Mandarin residents blame construction for shallow Deep Bottom Creek | News
JACKSONVILLE, Fla. -- Deep Bottom Creek is no longer deep, it's shallow.
"It is a mess," said resident Frank Peterson.
There have been historic concerns about the condition of the creek, but the recent widening of Interstate 295 seems to have made matters worse.
""When we have a rain all that dirt from I-295 goes into a retention pond," said Peterson, "it can't hold it and so then it starts overflowing, coming down the creek."
Four years ago, Rick and Roslyn Karstedt purchased a home near the creek. There was a problem then but they say it has gotten worse.
"We bought water front property," she said. "When we can't use what we purchased, it is an issue."
They have invested in a dock and water crafts but the silt build up is so bad on certain days that the creek becomes a sandbar.
"To see a manatee stuck out there, flopping around," said Rick Karstedt. "It is hurtful to see."
The St. Johns River Water Management District has heard their concerns.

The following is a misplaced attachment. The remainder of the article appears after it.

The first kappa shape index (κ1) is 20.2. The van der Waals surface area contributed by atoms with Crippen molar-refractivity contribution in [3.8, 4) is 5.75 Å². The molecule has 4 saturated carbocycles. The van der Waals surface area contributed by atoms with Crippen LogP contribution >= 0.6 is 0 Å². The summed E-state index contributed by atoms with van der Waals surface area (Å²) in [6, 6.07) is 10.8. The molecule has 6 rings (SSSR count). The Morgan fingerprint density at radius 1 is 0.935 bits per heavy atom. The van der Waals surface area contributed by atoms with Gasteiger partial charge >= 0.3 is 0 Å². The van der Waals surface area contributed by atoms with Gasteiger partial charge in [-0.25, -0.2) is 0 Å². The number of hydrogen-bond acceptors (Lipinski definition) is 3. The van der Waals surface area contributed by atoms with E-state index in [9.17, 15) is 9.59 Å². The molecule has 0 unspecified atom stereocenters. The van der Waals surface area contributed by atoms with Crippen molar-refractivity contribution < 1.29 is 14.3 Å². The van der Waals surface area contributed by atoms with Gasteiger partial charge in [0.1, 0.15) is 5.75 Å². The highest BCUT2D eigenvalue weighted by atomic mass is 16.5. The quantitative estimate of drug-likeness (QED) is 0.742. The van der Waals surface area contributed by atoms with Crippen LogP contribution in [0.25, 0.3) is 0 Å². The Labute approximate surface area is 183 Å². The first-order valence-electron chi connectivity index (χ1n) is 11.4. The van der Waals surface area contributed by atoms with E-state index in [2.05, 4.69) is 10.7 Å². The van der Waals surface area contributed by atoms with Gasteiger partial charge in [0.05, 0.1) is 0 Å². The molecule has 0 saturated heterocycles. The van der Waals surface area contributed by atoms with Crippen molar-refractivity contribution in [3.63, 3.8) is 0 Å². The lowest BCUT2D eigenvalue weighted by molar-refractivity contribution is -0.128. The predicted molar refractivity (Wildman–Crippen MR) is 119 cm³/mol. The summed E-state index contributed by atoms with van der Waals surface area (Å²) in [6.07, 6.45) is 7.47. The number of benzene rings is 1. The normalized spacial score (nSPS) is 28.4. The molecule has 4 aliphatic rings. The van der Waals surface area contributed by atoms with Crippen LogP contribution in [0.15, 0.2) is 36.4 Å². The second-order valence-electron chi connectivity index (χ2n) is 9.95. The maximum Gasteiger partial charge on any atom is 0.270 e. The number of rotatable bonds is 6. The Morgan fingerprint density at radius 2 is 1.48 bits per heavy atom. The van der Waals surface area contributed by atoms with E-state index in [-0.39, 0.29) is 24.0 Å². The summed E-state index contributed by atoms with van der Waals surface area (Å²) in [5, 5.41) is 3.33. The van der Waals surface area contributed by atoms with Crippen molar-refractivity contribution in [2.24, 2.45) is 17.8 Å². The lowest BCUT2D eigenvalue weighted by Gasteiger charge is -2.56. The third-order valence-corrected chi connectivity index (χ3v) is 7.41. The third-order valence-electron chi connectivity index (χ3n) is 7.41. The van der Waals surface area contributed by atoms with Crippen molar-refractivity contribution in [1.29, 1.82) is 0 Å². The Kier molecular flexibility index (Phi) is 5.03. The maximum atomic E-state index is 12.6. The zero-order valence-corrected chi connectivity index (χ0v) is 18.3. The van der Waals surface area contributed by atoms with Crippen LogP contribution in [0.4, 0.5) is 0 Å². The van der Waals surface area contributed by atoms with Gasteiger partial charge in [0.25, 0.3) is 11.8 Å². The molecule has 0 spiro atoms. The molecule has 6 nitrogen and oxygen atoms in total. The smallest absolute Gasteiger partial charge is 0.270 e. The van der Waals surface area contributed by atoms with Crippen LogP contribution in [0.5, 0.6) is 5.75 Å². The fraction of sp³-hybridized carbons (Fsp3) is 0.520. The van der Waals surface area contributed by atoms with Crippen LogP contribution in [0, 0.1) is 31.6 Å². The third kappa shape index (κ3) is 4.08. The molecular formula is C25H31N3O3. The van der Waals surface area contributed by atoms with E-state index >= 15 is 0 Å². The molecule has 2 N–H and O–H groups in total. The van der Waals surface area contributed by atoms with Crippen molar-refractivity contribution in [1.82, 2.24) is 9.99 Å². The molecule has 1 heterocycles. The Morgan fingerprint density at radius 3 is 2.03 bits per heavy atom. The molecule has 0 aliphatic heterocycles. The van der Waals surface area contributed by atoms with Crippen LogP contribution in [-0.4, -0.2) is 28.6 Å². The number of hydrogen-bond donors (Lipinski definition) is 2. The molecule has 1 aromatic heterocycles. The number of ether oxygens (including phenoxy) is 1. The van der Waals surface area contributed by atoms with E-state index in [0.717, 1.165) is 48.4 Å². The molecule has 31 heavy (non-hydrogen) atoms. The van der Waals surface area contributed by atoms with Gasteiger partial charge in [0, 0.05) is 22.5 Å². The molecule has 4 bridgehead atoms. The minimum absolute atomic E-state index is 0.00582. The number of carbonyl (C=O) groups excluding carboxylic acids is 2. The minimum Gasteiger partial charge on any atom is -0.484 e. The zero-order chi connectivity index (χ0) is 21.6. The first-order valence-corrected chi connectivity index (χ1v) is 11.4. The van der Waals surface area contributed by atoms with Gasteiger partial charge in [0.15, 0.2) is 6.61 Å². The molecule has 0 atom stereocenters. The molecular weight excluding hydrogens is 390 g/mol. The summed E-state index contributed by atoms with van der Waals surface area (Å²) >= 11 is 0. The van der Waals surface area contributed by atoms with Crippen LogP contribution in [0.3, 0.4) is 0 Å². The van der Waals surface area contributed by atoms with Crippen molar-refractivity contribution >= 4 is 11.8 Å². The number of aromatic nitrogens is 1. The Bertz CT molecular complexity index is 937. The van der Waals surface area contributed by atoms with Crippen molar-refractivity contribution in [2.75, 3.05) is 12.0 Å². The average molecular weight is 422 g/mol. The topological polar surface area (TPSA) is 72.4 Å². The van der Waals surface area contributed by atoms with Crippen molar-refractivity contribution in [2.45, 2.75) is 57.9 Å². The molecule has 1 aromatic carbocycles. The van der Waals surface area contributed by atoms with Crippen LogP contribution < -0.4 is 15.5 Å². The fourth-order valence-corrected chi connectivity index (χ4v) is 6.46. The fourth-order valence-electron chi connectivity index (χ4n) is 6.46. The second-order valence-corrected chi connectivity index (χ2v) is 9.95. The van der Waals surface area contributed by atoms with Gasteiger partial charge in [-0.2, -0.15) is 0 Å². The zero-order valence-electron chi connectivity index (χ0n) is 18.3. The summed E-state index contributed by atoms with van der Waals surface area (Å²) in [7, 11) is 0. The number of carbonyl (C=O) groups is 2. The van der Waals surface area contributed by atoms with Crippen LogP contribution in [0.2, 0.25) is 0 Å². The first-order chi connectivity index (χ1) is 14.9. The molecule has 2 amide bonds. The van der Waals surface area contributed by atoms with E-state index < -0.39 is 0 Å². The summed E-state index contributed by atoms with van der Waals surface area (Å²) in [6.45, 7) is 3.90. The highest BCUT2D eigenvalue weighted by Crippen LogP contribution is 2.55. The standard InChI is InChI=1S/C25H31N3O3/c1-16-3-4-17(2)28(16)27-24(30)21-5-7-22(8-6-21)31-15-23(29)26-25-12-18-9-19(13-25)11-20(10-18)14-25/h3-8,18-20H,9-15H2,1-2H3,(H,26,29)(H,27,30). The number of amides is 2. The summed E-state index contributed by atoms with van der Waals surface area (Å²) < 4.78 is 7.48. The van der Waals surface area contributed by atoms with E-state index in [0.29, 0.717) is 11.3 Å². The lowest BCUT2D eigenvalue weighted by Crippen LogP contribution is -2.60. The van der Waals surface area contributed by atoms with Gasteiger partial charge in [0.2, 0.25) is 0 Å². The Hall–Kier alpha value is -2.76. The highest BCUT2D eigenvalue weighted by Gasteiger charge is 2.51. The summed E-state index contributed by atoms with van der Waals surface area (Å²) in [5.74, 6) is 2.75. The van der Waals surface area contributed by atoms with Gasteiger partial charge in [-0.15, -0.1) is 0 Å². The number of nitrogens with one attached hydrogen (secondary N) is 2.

"We found the contractor violated water quality standards," said David Miracle. "We have issued a violation and we are meeting weekly until they can get the situation stabilized."
"This is an embarrassment to the city," said Karstedt.
Their district councilman, Matt Schellenberg, said he is aware of the violation.
"I have engaged out general counsel to look into our next step," said Schellenberg.
Where does it go from there, what does it mean?
"Given a little more time I think we can solve the problem, " said Schellenberg.
Residents say the solution is simple, remove the dirt.
"Take your dirt back, we don't need anything else," said Roslyn Karstedt.
The regulatory agencies all agree that Deep Bottom Creek is in need of restoration, but no one could say when or how.
"To allow this to happen is certainly a crime," said Karstedt.